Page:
What are the opportunities for a digital-only NME?Martin Tripp
Another week, another print closure. Or, to put it in the euphemistic terms of the press releases: Another week, another refocusing on digital strengths.
The New Musical Express (NME) is shuttering its print operation after a much-publicised move to a free distribution model in summer 2015 which was designed to boost the magazine’s attractiveness to advertisers through an increase in circulation. In the announcement, Time Inc’s UK group managing director Paul Cheal explained that industry-wide falling print ad spend despite the increase had been the final straw for the print operation:
“Unfortunately we have now reached a point where the free weekly magazine is no longer financially viable. It is in the digital space where effort and investment will focus to secure a strong future for this famous brand.”
Whether the NME’s digital presence is strong enough to survive without significant cost savings is unclear. For starters, it faces much the same issue as celebrity-focused magazines – platforms have usurped publications as the primary means for fans to keep up to speed with their favourite bands and artists. It has also arguably lost its niche appeal as a specialist ‘new music’ focused-title in the transition to a free publishing model, and while the NME could in theory pivot back to being a discovery platform for new music, services like Spotify arguably do a better job of that on a much more personalised scale.
Even comparisons to another prominent brands that have gone digital-only lately only serve to illustrate that NME’s USP online isn’t very clear. Glamour, by nature of its upmarket fashion focus, has opportunities around ecommerce that the NME does not.
Reactions to the news have largely been fans – those who work in the industry and those who don’t alike – expressing their disappointment that a venerable brand is shuttering the format they grew up with. My Media Voices co-host Peter Houston mentioned this week that nostalgia is one hell of a drug, but he also noted that for him the writing was on the wall when NME featured Rihanna on its front cover. In his opinion, the magazine lost its niche appeal and, consequently, the reason for an audience to pick it up.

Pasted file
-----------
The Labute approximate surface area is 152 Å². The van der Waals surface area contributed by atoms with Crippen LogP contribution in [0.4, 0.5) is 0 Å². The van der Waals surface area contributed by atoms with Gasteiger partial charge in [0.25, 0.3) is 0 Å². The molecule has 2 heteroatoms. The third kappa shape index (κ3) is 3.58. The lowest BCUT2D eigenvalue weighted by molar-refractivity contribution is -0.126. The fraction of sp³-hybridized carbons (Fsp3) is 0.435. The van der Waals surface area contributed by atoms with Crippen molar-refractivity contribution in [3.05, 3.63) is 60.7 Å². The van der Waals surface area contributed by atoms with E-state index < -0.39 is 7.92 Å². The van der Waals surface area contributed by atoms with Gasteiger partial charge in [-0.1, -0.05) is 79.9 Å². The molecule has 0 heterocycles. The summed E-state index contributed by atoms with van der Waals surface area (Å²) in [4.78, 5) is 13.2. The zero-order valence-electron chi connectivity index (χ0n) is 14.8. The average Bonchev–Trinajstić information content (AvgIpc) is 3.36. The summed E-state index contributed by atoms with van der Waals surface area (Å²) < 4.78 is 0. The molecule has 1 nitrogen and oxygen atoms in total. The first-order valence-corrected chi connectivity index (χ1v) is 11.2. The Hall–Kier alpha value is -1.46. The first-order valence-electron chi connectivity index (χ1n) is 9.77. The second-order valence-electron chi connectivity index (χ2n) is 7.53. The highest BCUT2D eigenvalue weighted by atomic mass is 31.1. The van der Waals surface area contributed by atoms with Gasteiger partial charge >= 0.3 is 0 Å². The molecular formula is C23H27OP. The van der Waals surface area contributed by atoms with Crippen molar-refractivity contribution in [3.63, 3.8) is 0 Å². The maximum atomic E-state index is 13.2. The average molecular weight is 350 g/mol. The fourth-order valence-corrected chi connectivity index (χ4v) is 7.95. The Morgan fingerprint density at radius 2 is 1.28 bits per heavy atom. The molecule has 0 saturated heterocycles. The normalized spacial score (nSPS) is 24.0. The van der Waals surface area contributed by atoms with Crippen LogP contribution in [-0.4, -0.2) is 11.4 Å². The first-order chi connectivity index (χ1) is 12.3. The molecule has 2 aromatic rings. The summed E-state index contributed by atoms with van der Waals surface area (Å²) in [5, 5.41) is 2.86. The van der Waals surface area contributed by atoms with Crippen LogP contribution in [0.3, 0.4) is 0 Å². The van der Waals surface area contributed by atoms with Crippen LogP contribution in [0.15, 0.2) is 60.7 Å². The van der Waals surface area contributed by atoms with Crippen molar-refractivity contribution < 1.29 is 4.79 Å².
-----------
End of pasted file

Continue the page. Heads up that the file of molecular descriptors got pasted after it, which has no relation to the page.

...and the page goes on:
Not everybody shares that opinion, however. Writing for the Guardian, Alexis Petridis argued the title should have gone broader:
“Perhaps if it had paid less attention to market research and kept its musical outlook broad, it might have survived longer, better-equipped to navigate an era in which R&B and hip-hop are commercially and creatively dominant, and grime is the underground genre enjoying the biggest crossover into mainstream success.”
The problem with Petridis’ read of the situation is that generalist publications are the ones who are struggling the most as a result of the ascendancy of the internet. Easy replicability has been the death knell for many publications, in part because they’re hard to build subscriptions around, but also because they’re easy to get lost in the crowd.
A counterpoint to Petridis’ point can be found in the continued existence of Team Rock’s music-focused titles, which are much more specific in nature than late-era NME, and have outlasted more mainstream music-focused titles.
The same is true for many digital publications and purely digital outlets. Given that the internet allows for the congregation of disparate fans around very specific subject areas, the opportunity for publishers isn’t to go broad online, but to go very deep in a niche market. As NME transitions to a digital-only existence, Time Inc UK should bear in mind that smaller, more dedicated communities tend to be easier to monetise.
Martin Tripp Associates is a London-based executive search consultancy. While we are best-known for our work in the TMT (technology, media, and telecoms) space, we have also worked with some of the world’s biggest brands on challenging senior positions. Feel free to contact us to discuss any of the issues raised in this blog.